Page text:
DID YOU KNOW?

Milo, an iconic Australian brand, was first developed in 1930 by a young trainee chemical engineer, Thomas MAYNE of Smithtown, New South Wales. Nestlé wanted to develop a tonic drink that would address malnutrition in children during the great Depression. The drink was made from malted barley, dried milk and cocoa.

Thomas spent four years developing what we now know as Milo. He wanted to create a mix with vitamins and minerals that would dissolve when stirred, not just fall to the bottom of the glass. One day, he walked into his kitchen to discover his daughter and son scooping the crunchy bits of Milo powder off the top of their drinks. It was then that he realised that the crunch was not a problem, but a feature - and so Milo as we know it today was born. It was named after Milo of Croton, a Greek wrestler who lived in the 6th century BC and possessed legendary strength. Milo Tonic Food was introduced to the public at the 1934 Sydney Royal Easter Show in the iconic Milo tin. Today it's the world's leading chocolate malt beverage that can be prepared with hot or cold milk or water.  Nestlé’s Chembong Factory in Malaysia is the world's largest Milo manufacturing site.

The Spanish call it calimocho or kalimotxo. In Germany they call it kora or korea, In Chile, it’s jote and in Croatia it's known as bambus. In Argentina it's known as "Jesus juice". If you're familiar with Africa or Portugal, you know it as catemba. A 50-50 mixture of red wine and Coca-Cola, it is said to have originated at a festival in Algorta, Spain, in 1972 when traders discovered the wine they planned to sell was terrible so they added Coca-Cola and ice to disguise the flavour. But for many years before that, the drink was already well-known in South Africa, Mozambique, and Angola - thanks to the Portuguese communities living there. According to family stories, catemba was invented by the owner of a restaurant on the island of Catembe when it was still a small fishing community. It was common to mix red wine with Sprite, but one day the owner used Coca-Cola instead.

SOUTH AFRICA’S FIRST VETERINARIAN

The first qualified, non-military veterinarians started arriving in South Africa in the middle 1800s. In 1886, Dr Jotello Festiri SOGA became the first South African-born person to receive a degree in veterinary medicine (MRCVS). The second formally-trained South African veterinarian was Dr Philip Rudolph VILJOEN (1889 - 1964) who qualified in 1912.

Jotello SOGA and his wife Catherine

Jotello was born at the Mgwali Mission in the then Transkei in 1865, the youngest son of Reverend Tiyo SOGA (Xhosa) and his Scottish wife Janet BURNSIDE (Scottish). Reverend SOGA was South Africa’s first black ordained Presbyterian clergyman. After his father’s death in 1871, the family moved to Scotland where Jotello and his six siblings completed their education under the protection of the United Presbyterian Church (Church of Scotland). He completed his matric at the Dollar Academy. He entered the Royal School of Veterinary Studies (later part of the University of Edinburgh) in 1881 and qualified as a Member of the Royal College of Veterinary Surgeons (MRCVS) in April 1886 and earned a gold medal for botany studies. His brothers graduated from the University of Glasgow - William Anderson SOGA (1857 - 1916, medical doctor), John Henderson SOGA (1860 - 1941, missionary and Xhosa historian), and Allan Kirkland SOGA (1862 - 1938, journalist and politician).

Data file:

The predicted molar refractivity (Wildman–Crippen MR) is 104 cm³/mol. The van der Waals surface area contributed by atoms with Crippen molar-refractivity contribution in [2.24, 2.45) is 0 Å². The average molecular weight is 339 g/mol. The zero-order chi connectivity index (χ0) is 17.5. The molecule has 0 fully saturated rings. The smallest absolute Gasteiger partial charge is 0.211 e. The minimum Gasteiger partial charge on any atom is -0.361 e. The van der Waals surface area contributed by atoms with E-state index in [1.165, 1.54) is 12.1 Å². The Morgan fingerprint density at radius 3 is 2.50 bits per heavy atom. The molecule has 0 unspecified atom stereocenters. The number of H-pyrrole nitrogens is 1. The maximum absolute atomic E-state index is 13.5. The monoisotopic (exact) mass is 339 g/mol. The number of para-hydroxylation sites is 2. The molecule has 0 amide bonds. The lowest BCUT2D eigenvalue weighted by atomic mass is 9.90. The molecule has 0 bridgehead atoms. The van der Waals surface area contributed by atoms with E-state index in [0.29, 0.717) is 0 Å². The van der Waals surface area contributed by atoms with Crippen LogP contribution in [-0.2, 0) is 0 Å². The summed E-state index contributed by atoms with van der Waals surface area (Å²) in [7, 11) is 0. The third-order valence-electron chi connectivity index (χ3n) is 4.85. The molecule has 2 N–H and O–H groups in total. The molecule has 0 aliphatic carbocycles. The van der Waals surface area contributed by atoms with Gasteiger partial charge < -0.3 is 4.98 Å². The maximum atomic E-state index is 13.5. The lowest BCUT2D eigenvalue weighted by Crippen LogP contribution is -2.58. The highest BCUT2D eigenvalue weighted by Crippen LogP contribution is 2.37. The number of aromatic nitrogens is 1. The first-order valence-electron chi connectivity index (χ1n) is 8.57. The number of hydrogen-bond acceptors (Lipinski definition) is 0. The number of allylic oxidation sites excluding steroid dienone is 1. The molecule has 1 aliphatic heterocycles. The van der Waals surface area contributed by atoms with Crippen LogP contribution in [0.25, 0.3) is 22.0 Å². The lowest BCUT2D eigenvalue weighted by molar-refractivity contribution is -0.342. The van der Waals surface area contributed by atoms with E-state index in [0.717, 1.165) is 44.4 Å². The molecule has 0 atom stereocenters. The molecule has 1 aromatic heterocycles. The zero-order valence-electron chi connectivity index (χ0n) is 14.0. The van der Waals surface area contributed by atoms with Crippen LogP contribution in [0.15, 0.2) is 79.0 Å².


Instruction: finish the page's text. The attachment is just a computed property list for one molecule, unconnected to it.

From 1886 – 1889 Dr SOGA worked as a veterinarian in private practice in Tutuka, Cape Colony. On 01 November 1889 he was appointed as Dr Duncan HUTCHEON's (Colonial Veterinary Surgeon Cape Colony) second assistant (Dr John D BORTHWICK was the first) and served as a District Veterinarian in many places in the Cape Colony. He was much esteemed by Dr HUTCHEON, and was appointed at the same rate of pay as Dr BORTHWICK. He was first stationed at Fort Beaufort.

From 1889 to 1894 he was employed by the Cape Colony as Junior Veterinarian. He was involved with the vaccination campaign against contagious lung-sickness. While working as veterinarian for the Cape Colony he studied toxic plants and their effect on animals – both for their poisonous and curative effects. He also lectured on diseases of stock and their treatment in Somerset East. After working with the bacteriologist, Dr Alexander EDINGTON, at the Colonial Bacteriological Institute in Grahamstown, Dr SOGA was appointed as District Veterinarian and was transferred to King William’s Town in 1894, where he worked on foot-and-mouth disease, red water, and biliary fever. He did his own inoculation experiments for Contagious Bovine Pleuro-Pneumonia (lung-sickness), after which his vaccination method became standard use.  He assisted Professor Andrew SMITH with investigations into the medicinal properties of South African plants. During this time he was appointed as Assistant Veterinary Surgeon in the Veterinary Department of the Cape Colony and Bechuanaland (now Botswana).

In 1892, three years after rinderpest broke out in East Africa, Dr SOGA published two articles in the Agricultural Journal of the Cape of Good Hope, in which he warned of the devastation that the virus would bring. He predicted the rapid spread of the disease towards South Africa and warned that if proper measures were not taken, "I make bold enough to say, that more than two-thirds of Colonial cattle will succumb to its ravages".

In March 1896 rinderpest entered the Northern Cape and Dr SOGA was sent to Mafikeng to help deal with infected animals. Dr SOGA was part of a small team of animal health professionals that eradicated rinderpest, a contagious and fatal disease that almost destroyed South Africa’s herds in the late 19th century. By 1903 the team succeeded in eradicating rinderpest. More than a million cattle died, either from the disease itself or deliberate slaughter to control the disease.